I’m ambivalent about the recent poker-world furore around a NFT/Digital artist robbing off real life poker photographers. I’m opinionated, and unused to being undecided
I’m more concerned about sorting out the moral aspect in my mind, because although I am fascinated by the laws in this area, and how they interact with contract law to create a boiling vat of legal bullshit that no normal human has the time or money for, the amount of research required to approach this competently is beyond what I have capacity or interest for.
The only truth I know about “the law” in every country is that it can be a lot like poker in that if you are not rolled for the game at which you sit, you are starting from a losing position, however correctly you play.
I also want to highlight my own bias when I think about this, because my only creativity is writing and absolutely no-one gives a shit about us. Oh, is that your name under the photo? Hello, my name is Staff Writer.
My moral exercise today is to work out if @PokerPaint is a thief, or whether the photographers are unjustified. I’m not gonna bring you up to speed on it, just Twitter search the above @handle, you’ll get the gist.
Enjoy quite a bit of pearl-clutching in some of the comments; lots of people seem shocked. Did anyone believe the guy was signing contracts with individual photographers before whacking those pictures into paint making them look all weird and pixelly? You people are pure as fuck.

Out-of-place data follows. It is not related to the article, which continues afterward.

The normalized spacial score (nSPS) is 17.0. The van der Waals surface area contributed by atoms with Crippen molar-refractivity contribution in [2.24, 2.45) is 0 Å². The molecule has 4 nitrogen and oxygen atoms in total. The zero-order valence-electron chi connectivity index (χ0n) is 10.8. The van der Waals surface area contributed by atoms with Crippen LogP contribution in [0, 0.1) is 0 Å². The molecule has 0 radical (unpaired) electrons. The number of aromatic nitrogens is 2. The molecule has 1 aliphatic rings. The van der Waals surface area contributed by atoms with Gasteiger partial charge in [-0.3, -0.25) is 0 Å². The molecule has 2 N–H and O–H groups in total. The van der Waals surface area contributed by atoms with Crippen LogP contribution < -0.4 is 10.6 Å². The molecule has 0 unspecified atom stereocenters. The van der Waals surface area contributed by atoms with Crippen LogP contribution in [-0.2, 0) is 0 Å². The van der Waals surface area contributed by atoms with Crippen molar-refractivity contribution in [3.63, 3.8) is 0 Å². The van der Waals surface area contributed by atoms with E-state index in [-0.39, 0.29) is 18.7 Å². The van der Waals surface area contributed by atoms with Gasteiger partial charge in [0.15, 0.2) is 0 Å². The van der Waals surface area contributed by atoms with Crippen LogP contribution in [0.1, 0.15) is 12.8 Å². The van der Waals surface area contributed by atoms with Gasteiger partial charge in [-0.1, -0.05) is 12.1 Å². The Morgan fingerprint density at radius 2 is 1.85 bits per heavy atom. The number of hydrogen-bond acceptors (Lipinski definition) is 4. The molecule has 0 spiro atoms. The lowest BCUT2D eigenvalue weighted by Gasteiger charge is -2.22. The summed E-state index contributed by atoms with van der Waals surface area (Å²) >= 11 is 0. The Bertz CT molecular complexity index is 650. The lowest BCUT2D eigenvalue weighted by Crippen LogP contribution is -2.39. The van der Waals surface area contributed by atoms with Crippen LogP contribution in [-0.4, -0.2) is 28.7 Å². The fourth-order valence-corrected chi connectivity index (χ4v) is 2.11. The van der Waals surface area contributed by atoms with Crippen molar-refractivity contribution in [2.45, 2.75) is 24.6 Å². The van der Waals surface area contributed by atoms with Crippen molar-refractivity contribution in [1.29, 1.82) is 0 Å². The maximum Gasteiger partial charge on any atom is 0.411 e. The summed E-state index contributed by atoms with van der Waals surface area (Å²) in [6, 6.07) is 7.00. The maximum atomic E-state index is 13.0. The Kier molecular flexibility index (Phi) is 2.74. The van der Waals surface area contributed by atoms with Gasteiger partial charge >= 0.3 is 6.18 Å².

Everybody rips pics off the internet all the time and we don’t protest. We all know we shouldn’t, and it’s becoming harder to get a pic without watermarks other stuff. That’s a good thing for digital image creators, but it hasn’t made people pay for images, it’s caused a lowering in standard of the production quality audiences are willing to accept.
There seems to be a moral breakpoint when someone stands to profit. If a guy is just “borrowing” pics from google, putting colours on them and showing them to people like a toddler in kindergarten, covered in paint and eating his crayons, then it’s adorable and we all clap.
The second that bitch is making money from it, it’s not so cute anymore.
In the current environment of everyone being a bit tilted they weren’t an NFT early adopter, the fear that these overcoloured, eye watering images could be ripped off google (specifically from photographers we like) and magically transformed into thousands of $£€s has got everyone squeaking at the anus.
I don’t think every photo ever taken of a poker player is necessarily art. Some shots are iconic, but equally, it’s not possible to be fully objective when talking about art.
Whether the original photo is art is not the problem, in the case that the original photographer owns that image (assuming they haven’t signed a terrible contract with the event promotor who paid them) using it without their agreement is theft.
Call it “plagiarism”, “copyright infringement” or “Shirley”, I identify that action as theft.